The influence of a human embryonic stem cell-derived microenvironment on targeting of human solid tumor xenografts

Maty Tzukerman, Tzur Rosenberg, Irena Reiter, Shoshana Ben-Eliezer, Galit Denkberg, Raymond Coleman, Yoram Reiter, Karl Skorecki

Research output: Contribution to journalArticlepeer-review

42 Scopus citations


The awareness of the important role that the surrounding tissue microenvironment and stromal response play in the process of tumorigenesis has grown as a result of in vivo models of tumor xenograft growth in immunocompromised mice. In the current study, we used human embryonic stem cells in order to study the interactions of tumor cells with the surrounding microenvironment of differentiated human cell tissues and structures. Several cancer cell types stably expressing an H2A-green fluorescence protein fusion protein, which allowed tracking of tumor cells, were injected into mature teratomas and developed into tumors. The salient findings were: (a) the observation of growth of tumor cells with high proliferative capacity within the differentiated microenvironment of the teratoma, (b) the identification of invasion by tumor cells into surrounding differentiated teratoma structures, and (c) the identification of blood vessels of human teratoma origin, growing adjacent to and within the cancer cell-derived tumor. Mouse embryonic stem cell-derived teratomas also supported cancer cell growth, but provided a less suitable model for human tumorigenesis studies. Anticancer immunotherapy treatment directed against A431 epidermoid carcinoma cell-related epitopes induced the complete regression of A431-derived tumor xenografts following direct i.m. injection in immunocompromised mice, as opposed to corresponding tumors growing within a human embryonic stem cell-derived microenvironment, wherein remnant foci of viable tumor cells were detected and resulted in tumor recurrence. We propose using this novel experimental model as a preclinical platform for investigating and manipulating the stromal response in tumor cell growth as an additional tool in cancer research.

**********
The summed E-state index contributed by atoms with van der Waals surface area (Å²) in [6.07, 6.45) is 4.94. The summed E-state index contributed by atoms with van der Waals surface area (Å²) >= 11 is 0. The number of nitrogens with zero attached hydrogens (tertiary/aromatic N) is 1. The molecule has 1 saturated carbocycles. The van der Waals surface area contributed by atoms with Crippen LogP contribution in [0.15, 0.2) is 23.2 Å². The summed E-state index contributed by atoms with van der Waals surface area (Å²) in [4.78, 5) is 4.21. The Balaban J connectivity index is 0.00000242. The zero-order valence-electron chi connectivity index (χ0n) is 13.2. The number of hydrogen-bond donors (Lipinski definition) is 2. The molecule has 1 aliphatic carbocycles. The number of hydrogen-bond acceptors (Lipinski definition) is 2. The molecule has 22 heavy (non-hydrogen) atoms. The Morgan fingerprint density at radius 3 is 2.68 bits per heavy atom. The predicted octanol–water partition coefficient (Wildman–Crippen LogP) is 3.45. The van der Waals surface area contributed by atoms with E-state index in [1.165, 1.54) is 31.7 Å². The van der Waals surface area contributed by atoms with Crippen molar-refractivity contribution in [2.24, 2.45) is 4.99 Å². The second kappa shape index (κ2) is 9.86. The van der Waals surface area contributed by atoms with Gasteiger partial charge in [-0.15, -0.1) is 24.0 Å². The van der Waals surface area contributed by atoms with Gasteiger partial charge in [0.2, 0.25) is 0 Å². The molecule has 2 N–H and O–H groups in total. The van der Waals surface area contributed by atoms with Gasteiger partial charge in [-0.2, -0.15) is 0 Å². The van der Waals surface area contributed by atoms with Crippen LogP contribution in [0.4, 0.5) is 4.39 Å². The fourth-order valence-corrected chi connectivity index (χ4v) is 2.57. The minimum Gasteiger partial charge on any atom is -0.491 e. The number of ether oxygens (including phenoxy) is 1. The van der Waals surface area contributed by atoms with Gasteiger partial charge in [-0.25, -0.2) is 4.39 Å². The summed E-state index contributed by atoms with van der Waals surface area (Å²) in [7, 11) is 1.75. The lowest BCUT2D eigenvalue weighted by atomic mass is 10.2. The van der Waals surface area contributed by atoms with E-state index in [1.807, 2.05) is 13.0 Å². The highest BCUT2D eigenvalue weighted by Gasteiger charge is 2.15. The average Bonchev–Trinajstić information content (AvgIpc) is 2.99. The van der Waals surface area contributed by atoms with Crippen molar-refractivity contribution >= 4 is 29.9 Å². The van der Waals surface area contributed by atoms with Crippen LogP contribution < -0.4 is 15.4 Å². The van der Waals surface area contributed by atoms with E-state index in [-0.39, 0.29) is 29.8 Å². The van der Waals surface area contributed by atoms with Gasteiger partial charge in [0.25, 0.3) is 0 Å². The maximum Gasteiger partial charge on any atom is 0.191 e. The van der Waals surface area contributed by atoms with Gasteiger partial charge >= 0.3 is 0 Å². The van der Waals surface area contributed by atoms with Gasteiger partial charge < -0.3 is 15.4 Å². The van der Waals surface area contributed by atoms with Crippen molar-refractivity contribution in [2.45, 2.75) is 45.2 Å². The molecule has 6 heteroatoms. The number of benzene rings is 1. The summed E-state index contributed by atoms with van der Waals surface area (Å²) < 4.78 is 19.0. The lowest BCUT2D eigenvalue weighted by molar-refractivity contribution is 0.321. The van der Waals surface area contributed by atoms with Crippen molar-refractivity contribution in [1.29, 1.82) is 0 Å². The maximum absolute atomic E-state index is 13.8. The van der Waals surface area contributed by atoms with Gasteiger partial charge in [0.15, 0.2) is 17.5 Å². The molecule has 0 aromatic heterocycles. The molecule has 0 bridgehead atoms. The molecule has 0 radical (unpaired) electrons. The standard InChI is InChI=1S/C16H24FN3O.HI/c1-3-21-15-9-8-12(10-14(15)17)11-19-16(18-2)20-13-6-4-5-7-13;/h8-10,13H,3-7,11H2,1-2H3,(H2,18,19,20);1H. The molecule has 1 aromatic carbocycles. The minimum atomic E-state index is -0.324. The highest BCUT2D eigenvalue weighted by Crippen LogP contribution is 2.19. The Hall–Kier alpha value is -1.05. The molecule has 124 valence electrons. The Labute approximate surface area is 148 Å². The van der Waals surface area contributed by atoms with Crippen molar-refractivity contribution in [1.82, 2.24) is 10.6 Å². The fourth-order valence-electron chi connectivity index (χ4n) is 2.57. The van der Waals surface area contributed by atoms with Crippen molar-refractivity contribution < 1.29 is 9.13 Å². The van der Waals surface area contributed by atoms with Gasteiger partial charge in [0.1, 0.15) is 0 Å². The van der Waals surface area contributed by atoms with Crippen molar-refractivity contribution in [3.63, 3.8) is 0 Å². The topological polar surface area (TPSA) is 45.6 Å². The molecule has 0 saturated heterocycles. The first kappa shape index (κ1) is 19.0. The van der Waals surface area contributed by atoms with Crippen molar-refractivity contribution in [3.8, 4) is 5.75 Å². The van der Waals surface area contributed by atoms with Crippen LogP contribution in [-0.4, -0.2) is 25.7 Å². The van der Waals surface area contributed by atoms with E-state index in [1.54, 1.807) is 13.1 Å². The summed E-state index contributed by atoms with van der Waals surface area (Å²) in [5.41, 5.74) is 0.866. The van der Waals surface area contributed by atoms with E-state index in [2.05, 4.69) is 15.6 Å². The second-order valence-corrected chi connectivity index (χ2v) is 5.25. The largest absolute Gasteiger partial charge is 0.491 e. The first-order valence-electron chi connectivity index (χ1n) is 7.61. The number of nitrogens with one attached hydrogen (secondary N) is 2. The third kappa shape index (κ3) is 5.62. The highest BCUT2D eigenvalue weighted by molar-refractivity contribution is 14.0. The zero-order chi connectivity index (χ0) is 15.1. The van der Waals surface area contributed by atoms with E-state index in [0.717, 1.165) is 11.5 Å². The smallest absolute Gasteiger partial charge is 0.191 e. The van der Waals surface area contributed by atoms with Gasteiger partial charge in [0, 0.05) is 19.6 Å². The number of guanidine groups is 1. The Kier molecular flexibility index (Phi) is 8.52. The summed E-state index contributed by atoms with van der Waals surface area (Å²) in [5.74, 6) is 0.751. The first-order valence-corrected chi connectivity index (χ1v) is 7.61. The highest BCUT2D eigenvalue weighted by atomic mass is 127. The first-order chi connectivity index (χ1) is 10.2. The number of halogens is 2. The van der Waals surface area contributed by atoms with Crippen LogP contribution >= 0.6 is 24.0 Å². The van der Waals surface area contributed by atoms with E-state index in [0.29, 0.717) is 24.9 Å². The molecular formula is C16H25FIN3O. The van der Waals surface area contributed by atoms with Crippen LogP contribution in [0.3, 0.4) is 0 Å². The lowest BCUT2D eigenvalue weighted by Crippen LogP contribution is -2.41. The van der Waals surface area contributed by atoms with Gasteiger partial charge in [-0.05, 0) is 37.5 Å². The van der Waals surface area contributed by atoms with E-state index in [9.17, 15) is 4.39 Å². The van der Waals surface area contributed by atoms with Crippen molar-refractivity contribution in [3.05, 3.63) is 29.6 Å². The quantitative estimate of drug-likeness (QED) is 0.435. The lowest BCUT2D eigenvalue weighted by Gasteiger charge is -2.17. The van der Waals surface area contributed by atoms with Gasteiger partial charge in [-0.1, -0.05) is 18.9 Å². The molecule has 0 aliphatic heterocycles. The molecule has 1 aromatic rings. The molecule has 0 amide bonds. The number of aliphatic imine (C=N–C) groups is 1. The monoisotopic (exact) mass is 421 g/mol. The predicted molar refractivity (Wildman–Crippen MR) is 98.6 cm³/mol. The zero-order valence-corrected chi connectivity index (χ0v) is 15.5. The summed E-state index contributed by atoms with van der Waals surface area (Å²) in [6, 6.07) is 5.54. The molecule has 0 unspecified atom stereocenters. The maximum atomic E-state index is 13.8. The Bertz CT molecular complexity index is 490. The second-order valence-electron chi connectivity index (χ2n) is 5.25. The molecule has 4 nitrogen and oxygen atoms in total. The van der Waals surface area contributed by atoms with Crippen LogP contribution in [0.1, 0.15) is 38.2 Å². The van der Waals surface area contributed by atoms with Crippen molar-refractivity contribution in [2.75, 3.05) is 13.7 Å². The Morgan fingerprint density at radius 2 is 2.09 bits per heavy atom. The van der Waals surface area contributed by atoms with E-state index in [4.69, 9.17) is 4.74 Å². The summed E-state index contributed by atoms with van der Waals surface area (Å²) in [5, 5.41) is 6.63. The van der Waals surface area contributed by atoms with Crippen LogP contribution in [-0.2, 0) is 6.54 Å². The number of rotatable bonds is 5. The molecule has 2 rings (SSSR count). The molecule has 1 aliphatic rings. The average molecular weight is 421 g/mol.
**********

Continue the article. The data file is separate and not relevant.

Original languageEnglish
Pages (from-to)3792-3801
Number of pages10
JournalCancer Research
Issue number7
StatePublished - 1 Apr 2006
Externally publishedYes


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